Readings tomorrow at Bowery Poetry Club
There are some great readings tomorrow at the Bowery Poetry Club. At 2 pm, my very good friend Reggie Harris, author of Ten Tongues (and whose blog Noctuary is now on the roll at right) will be reading with two other poets from Baltimore, Barbara DeCesare and Chris Toll. From 4-6 pm, Eliot Weinberger (see below) and Susan Howe (one of my favorite poets!) will be reading their work. From 6-7, poet Leonard Gontarek will be signing copies of his book, Deja Vu Diner, and my NYU contemporary Daniel Nester, author of God Save the Queen, will be signing his book History of My World Tonight. At 10 pm, the BPC is hosting a Hip Hop Commedia.
From their calendar:
The Bowery Poetry Club
308 Bowery, New York, NY 10012
Baltimore Poets $6
4:00pm - 6:00pm
Segue Reading Series: Eliot Weinberger and Susan Howe $6
6:00pm - 7:00pm
Leonard Gontarek Reading & Signing Deja Vu Diner, Autumn House Press, 2006.
Daniel Nester Reading & Signing History Of My World Tonight, BlazeVOX, 2006.
7:00pm - 7:45pm
Crystal Bacon, Brandel France de Bravo, Jennifer Martelli, and Barbara O'Dair $6
8:00pm - 9:30pm
10:00pm - 11:30pm
Hip Hop Commedia $10/5
New anthologies from New Directions
Eliot Weinberger, who'll be reading tomorrow, is the editor of a hot new anthology, World Beat: International Poetry Now from New Directions (2006), that features the work of over 20 internationally renowned poets who've been published by New Directions Publishing Corporation over the last 25 years. Most of the poets in the volume have made their name in part through formal experimentation and political progressiveness, and they include the late Nobel Laureate Mexican Octavio Paz, Bajan wordsmith and scholar (and my former prof) Kamau Brathwaite, Chinese poets Gu Cheng and exile Bei Dao, Japan's Kazuko Shiraishi, Israeli Aharon Shabtai, the young Albanian writer Luljeta Lleshanaku, Denmark's Inger Christensen. There are a handful of outstanding American poets, including the late Robert Creeley, Anne Carson, Nathaniel Mackey, Michael Palmer, Rosmarie Waldrop, and Susan Howe. Also in the volume is Iraqi exile and US resident Dunya Mikhail, who with Palmer is a finalist for Canada's 2006 Griffin Poetry Prize.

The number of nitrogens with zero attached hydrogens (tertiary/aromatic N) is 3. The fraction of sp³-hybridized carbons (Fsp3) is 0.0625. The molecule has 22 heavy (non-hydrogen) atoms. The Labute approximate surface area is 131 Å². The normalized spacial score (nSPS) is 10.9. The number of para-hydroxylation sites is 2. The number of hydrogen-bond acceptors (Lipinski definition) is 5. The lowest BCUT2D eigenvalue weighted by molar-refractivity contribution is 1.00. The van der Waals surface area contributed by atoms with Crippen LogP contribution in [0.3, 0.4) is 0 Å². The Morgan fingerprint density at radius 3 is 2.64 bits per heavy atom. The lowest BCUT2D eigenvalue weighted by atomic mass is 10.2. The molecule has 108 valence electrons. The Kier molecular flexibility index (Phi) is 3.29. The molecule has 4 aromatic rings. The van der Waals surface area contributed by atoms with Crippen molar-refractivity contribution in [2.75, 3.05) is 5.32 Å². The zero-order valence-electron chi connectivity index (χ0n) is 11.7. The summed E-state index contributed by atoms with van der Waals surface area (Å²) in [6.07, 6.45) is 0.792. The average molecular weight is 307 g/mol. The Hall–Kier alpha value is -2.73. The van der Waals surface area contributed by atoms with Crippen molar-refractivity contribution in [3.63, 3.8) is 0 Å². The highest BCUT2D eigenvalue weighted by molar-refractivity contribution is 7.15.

New Directions has published a companion fiction volume, Terrestrial Intelligence: International Fiction Now from New Directions (2006), edited by ND's Editor in Chief Barbara Epler. Like the poetry volume, this one features selections from novels and books of short stories the press has published over the last 25 years, and includes authors such as the deceased and periodically sublime German-British author W. G. Sebald; Russia's comic "enfant terrible" Victor Pelevin; Germans Uwe Timm and noted filmmaker and theorist Alexander Kluge; Scot Dame Muriel Spark, the author of The Prime of Miss Jean Brodie and other suberbly styled novels, who passed away just a few weeks ago in Italy; Swiss ironist Fleur Jaeggy; Guatemalan Rodrigo Rey Rosa, who was translated by famed Beat Era expatriate Paul Bowles; Haiti's René Philoctète; Spanish maximalist Javier Marías, a likely candidate for the Nobel in a few years; Israeli experimentalist Yoel Hoffman; and Chilean native Roberto Bolaño, whose remarkable last novel 2066 will appear later this year. In this volume, there's only one American writer, whom I can say I know very, very well: John Keene.
Both collections would be perfect for general enjoyment and classroom use, so consider purchasing them if you're so inclined.
66th St. Station, Lincoln Center, on a Saturday afternoon